2, University of Southampton, Southampton, , United Kingdom
As the direction of technological advancement pushes towards miniaturization of devices with high operating speed and efficiency, germanium (Ge) as compared to silicon (Si), is more superior in terms of performance. Ge has higher carrier mobilities and large intrinsic carrier concentrations which makes it highly suitable for photonic devices. The fundamental energy band gap of Ge can be narrowed down through strain engineering so that it becomes a direct band gap semiconductor, which has enabled the realization of electrically pumped Ge-based lasers. Several low-loss waveguides and modulators have also been demonstrated on Ge integrated Si-based photonic systems. In addition, Ge has the added advantage of CMOS compatibility in microelectronics. The integration of semiconductors as active media into metamaterials offers vast opportunities for a wide range of innovative technologies enabled by strong light-matter interactions within the semiconductors.
Despite its wide applications in microelectronic and optoelectronic devices, there does not exist any demonstration of ultrafast flexible Ge thin-film based metaphotonic devices. In the previous demonstrations of photoswitching on GaAs and other semiconductors (Si on Sapphire), the recombination time of the carriers is >1 ns, which indicates a slow switching time. In order to achieve an ultrafast photoswitching time, superlattices were implemented but lattice matching is crucial to achieving short carrier lifetimes. The fabrication of superlattices requires the use of MBE which is a complicated and precise process as many growth factors must be considered.
In our work, we have designed a Ge-based metaphotonic device by evaporating 310 nm thickness of Ge thin film onto the terahertz metamaterial arrays. The terahertz metamaterial arrays were fabricated onto a flexible Kapton film substrate via photolithography. Optical-pump Terahertz-probe spectroscopy was used to study the relaxation dynamics of Ge and to optically pump and modulate the strength of the resonances.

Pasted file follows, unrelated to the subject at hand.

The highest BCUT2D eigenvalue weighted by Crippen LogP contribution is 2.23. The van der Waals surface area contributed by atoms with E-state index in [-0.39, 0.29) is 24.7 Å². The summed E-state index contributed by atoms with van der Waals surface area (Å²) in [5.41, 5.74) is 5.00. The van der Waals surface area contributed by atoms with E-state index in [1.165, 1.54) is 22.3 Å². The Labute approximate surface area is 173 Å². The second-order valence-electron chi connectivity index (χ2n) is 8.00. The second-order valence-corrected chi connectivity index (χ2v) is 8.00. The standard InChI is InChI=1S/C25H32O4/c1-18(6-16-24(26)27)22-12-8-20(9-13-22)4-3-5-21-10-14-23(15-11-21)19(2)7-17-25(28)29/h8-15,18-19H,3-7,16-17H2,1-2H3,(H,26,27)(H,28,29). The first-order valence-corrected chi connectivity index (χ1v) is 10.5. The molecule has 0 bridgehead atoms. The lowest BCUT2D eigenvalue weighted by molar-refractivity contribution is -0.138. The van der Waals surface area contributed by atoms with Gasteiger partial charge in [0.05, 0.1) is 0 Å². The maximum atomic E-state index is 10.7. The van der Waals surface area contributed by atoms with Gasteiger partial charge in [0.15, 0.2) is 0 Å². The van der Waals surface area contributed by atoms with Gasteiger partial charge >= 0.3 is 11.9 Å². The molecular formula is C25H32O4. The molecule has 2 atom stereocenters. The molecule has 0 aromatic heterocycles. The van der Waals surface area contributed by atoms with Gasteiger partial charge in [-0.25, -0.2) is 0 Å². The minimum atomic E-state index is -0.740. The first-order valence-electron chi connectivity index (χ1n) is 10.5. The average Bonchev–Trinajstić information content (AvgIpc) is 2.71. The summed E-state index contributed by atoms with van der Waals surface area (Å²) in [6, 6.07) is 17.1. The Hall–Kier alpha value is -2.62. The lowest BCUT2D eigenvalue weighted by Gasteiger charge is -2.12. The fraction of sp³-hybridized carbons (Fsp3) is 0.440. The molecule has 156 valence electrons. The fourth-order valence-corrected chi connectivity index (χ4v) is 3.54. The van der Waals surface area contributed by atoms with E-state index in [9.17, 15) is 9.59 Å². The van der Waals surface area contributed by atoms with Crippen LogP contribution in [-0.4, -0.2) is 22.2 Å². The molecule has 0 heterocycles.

From our results, we achieved a transmission modulation of ~ 90 % with a switching speed at ultrafast picosecond timescale of ~ 17 ps. A sub-picosecond decay time constant of ~670 fs is obtained from theoretical fitting of our relaxation dynamics which we attribute to the defect states present in the evaporated germanium thin film.
This is the first demonstration of Ge-based ultrafast flexible photoswitch. Our fabrication is simple, cost-effective, and involves thermal evaporation of a thin-film single element semiconductor material (Germanium) that shows such an ultrafast photoswitching of Fano resonant metamaterial. The simplicity of our concept suggests that it is universally applicable to the current state-of-the-art photonic devices. Our device could function as an ultrafast modulator or active filters. It could also pave the path for the realization of flexible electronic and photonic devices based on Ge.